Response of haemocyte lysosomes to bacterial inoculation in the oysters Ostrea edulis L. and Crassostrea gigas (Thunberg), and the scallop Pecten maximus (L).


Hauton, C., Hawkins, L.E. and Hutchinson, S. (2000) Response of haemocyte lysosomes to bacterial inoculation in the oysters Ostrea edulis L. and Crassostrea gigas (Thunberg), and the scallop Pecten maximus (L). Fish and Shellfish Immunology, 11, (2), 143-153. (doi:10.1006/fsim.2000.0301). (Submitted).

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Original Publication URL: http://dx.doi.org/10.1006/fsim.2000.0301

Description/Abstract

Data are presented that demonstrate the application of the neutral red retention assay (NRR) to monitor the effcts of a bacterial inoculation on the haemocyte lysosomes of the European flat oyster Ostrea edulis, Pacific oyster Crassostrea gigas and scallop Pecten maximus. Bivalves were acclimated to three temperature regimes (5, 15 and 25 C), at constant salinity for 7 days in the laboratory. Once baseline responses to acclimation temperature had been established, the effects of an in vivo inoculation on haemocyte lysosomal stability were assessed using the NRR assay. Lysosomal membrane stability was reduced in the presence of bacteria for all three species of bivalve, but destabilisation of C. gigas haemocyte lysosomes appeared to be most sensitive to the presence of the bacterium Listonella anguillarum. For all three bivalve species, the reduction in lysosomal stability appeared to be proportional to the growth of the bacterial inoculate. Using appropriate controls, the NRR assay was demonstrated to have great potential as a tool with which to make rapid initial assessments of the immune status of bivalve molluscs.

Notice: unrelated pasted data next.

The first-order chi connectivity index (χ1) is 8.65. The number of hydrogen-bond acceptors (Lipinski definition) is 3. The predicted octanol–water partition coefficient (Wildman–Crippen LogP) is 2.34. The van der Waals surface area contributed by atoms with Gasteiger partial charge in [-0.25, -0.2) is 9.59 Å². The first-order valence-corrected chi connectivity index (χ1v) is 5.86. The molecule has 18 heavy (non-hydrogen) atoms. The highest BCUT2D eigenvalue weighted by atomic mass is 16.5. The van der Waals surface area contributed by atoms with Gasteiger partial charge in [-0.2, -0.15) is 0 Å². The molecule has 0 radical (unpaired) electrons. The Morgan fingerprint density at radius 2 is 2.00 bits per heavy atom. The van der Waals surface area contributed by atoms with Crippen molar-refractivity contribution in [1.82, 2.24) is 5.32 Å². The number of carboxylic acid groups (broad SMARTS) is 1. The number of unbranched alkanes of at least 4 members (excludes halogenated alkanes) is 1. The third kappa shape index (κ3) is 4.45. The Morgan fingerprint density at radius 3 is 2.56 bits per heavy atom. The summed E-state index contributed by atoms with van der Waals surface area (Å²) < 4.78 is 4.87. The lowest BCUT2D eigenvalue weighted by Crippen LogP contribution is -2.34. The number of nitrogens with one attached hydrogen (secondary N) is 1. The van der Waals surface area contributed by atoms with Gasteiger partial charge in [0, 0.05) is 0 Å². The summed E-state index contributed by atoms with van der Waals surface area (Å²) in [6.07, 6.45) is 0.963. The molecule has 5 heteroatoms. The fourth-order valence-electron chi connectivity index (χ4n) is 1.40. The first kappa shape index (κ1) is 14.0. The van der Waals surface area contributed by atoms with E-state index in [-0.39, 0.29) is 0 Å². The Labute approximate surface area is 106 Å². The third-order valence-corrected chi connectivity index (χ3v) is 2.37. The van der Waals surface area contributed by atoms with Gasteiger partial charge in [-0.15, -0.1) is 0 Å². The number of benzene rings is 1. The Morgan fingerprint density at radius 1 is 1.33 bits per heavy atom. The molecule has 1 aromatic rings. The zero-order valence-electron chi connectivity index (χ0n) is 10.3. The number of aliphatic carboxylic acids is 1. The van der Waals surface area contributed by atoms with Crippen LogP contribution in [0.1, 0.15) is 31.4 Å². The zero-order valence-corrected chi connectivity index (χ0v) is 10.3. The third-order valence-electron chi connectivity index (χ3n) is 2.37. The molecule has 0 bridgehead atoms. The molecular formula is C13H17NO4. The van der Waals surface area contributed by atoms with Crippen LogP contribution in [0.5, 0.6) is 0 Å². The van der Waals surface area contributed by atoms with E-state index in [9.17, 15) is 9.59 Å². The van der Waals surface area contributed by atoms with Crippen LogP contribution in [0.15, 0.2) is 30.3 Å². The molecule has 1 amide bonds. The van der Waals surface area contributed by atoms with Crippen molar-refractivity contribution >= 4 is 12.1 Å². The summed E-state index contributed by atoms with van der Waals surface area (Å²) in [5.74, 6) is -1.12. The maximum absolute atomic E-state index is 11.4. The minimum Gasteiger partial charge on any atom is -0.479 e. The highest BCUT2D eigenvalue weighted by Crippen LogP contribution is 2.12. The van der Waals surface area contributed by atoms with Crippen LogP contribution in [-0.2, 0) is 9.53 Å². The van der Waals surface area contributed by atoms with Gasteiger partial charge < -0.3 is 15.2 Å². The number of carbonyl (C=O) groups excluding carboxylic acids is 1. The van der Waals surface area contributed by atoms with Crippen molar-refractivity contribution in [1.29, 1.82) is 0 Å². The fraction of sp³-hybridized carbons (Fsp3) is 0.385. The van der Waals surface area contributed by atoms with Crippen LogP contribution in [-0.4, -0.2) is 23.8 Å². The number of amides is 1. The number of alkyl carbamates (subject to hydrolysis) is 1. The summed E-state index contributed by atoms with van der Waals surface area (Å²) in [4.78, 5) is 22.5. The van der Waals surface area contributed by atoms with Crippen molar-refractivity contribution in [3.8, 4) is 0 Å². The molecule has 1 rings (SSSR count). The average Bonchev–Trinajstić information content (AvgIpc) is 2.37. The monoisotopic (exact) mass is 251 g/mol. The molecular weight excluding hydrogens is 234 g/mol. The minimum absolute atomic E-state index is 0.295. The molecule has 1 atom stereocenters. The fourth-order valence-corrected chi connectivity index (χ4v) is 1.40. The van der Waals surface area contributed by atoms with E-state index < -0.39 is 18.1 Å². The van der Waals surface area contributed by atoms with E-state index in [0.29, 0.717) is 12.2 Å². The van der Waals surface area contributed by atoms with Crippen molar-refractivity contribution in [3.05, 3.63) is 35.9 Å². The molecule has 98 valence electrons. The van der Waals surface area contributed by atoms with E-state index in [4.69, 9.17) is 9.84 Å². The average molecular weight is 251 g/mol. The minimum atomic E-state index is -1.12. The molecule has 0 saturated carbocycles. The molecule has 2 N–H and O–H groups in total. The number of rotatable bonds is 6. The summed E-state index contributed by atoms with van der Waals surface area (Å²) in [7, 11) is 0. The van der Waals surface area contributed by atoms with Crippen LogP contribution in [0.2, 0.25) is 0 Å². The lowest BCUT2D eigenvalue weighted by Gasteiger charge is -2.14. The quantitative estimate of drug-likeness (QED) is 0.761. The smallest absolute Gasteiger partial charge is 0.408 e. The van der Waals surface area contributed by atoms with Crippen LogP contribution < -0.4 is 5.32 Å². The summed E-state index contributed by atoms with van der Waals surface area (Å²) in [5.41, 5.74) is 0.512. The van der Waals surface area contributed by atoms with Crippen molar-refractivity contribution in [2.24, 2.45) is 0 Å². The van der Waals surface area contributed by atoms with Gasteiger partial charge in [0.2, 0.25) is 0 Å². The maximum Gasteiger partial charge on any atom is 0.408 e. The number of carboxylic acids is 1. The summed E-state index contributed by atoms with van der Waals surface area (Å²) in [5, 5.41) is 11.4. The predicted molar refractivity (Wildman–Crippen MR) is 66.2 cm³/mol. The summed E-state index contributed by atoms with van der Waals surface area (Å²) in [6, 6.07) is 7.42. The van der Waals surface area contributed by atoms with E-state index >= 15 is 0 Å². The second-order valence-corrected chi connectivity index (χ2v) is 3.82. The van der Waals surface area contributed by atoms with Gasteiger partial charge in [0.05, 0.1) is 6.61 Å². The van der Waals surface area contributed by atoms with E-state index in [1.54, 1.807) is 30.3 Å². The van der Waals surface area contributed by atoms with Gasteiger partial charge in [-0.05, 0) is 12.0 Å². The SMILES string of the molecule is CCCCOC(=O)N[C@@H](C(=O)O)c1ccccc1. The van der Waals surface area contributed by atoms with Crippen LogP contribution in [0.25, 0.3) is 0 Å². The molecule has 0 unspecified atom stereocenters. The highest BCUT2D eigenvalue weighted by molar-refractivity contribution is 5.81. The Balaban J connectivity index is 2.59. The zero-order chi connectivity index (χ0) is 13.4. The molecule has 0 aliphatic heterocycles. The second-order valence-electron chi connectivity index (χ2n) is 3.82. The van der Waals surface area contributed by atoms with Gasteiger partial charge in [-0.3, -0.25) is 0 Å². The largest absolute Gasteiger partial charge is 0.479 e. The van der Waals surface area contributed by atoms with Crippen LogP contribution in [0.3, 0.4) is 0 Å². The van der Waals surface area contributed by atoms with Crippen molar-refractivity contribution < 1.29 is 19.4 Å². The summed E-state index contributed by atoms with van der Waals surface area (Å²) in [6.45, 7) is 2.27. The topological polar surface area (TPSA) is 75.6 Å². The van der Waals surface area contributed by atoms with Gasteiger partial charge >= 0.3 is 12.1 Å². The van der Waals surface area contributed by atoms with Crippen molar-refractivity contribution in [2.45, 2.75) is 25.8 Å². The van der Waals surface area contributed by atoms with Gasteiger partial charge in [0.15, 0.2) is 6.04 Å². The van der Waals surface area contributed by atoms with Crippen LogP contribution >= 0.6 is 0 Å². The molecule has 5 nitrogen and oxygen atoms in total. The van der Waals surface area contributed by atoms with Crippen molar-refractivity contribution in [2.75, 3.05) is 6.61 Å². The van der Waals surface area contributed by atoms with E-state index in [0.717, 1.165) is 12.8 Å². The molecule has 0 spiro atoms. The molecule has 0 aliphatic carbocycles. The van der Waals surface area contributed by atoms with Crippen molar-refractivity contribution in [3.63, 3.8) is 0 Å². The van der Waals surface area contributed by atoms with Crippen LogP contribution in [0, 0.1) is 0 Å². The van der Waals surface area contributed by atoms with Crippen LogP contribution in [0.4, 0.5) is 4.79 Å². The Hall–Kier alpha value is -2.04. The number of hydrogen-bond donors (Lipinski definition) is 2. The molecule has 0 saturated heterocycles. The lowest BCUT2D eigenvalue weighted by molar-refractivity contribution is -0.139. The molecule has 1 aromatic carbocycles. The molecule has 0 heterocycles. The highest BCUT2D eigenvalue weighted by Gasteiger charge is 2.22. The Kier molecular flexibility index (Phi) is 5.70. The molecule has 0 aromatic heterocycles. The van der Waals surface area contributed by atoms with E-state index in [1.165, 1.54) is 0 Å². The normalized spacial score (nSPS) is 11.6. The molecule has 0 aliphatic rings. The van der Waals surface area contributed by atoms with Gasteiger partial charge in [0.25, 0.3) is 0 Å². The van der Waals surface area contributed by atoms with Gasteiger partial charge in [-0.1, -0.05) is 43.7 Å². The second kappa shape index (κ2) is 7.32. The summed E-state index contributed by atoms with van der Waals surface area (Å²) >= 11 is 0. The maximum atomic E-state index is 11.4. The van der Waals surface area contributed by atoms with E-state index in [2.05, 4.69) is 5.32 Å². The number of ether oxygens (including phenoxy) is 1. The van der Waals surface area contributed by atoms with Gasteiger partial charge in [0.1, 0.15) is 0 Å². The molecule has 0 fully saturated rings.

Item Type: Article
Related URLs:
Subjects: Q Science > QL Zoology
Q Science > QR Microbiology > QR180 Immunology
Divisions: University Structure - Pre August 2011 > School of Ocean & Earth Science (SOC/SOES)
ePrint ID: 24128
Date Deposited: 23 Mar 2006
Last Modified: 27 Mar 2014 18:13
Contact Email Address: chris.hauton@millport.gla.ac.uk
URI: http://eprints.soton.ac.uk/id/eprint/24128

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